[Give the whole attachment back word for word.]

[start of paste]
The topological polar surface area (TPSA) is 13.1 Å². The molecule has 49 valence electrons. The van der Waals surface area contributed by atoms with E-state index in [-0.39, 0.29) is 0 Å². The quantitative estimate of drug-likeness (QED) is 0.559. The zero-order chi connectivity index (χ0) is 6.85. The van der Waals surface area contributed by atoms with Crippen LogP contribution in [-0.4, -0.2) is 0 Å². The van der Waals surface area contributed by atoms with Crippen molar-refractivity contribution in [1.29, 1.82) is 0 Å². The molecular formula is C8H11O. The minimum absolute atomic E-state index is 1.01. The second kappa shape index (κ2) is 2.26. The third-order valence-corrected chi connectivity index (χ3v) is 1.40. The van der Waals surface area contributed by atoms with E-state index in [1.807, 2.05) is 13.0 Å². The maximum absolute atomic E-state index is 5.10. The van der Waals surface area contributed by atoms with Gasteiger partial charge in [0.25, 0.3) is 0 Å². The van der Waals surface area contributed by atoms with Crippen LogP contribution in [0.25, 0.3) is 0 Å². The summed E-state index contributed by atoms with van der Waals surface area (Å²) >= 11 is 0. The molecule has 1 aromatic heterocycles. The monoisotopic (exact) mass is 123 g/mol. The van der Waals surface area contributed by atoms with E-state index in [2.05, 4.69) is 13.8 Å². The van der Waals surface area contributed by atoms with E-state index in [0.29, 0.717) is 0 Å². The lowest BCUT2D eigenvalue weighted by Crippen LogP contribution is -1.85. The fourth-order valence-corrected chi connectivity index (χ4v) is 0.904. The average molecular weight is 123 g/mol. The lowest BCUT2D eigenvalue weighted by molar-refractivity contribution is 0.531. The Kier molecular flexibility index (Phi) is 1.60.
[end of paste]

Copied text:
The topological polar surface area (TPSA) is 13.1 Å². The molecule has 49 valence electrons. The van der Waals surface area contributed by atoms with E-state index in [-0.39, 0.29) is 0 Å². The quantitative estimate of drug-likeness (QED) is 0.559. The zero-order chi connectivity index (χ0) is 6.85. The van der Waals surface area contributed by atoms with Crippen LogP contribution in [-0.4, -0.2) is 0 Å². The van der Waals surface area contributed by atoms with Crippen molar-refractivity contribution in [1.29, 1.82) is 0 Å². The molecular formula is C8H11O. The minimum absolute atomic E-state index is 1.01. The second kappa shape index (κ2) is 2.26. The third-order valence-corrected chi connectivity index (χ3v) is 1.40. The van der Waals surface area contributed by atoms with E-state index in [1.807, 2.05) is 13.0 Å². The maximum absolute atomic E-state index is 5.10. The van der Waals surface area contributed by atoms with Gasteiger partial charge in [0.25, 0.3) is 0 Å². The van der Waals surface area contributed by atoms with Crippen LogP contribution in [0.25, 0.3) is 0 Å². The summed E-state index contributed by atoms with van der Waals surface area (Å²) >= 11 is 0. The molecule has 1 aromatic heterocycles. The monoisotopic (exact) mass is 123 g/mol. The van der Waals surface area contributed by atoms with E-state index in [2.05, 4.69) is 13.8 Å². The van der Waals surface area contributed by atoms with E-state index in [0.29, 0.717) is 0 Å². The lowest BCUT2D eigenvalue weighted by Crippen LogP contribution is -1.85. The fourth-order valence-corrected chi connectivity index (χ4v) is 0.904. The average molecular weight is 123 g/mol. The lowest BCUT2D eigenvalue weighted by molar-refractivity contribution is 0.531. The Kier molecular flexibility index (Phi) is 1.60.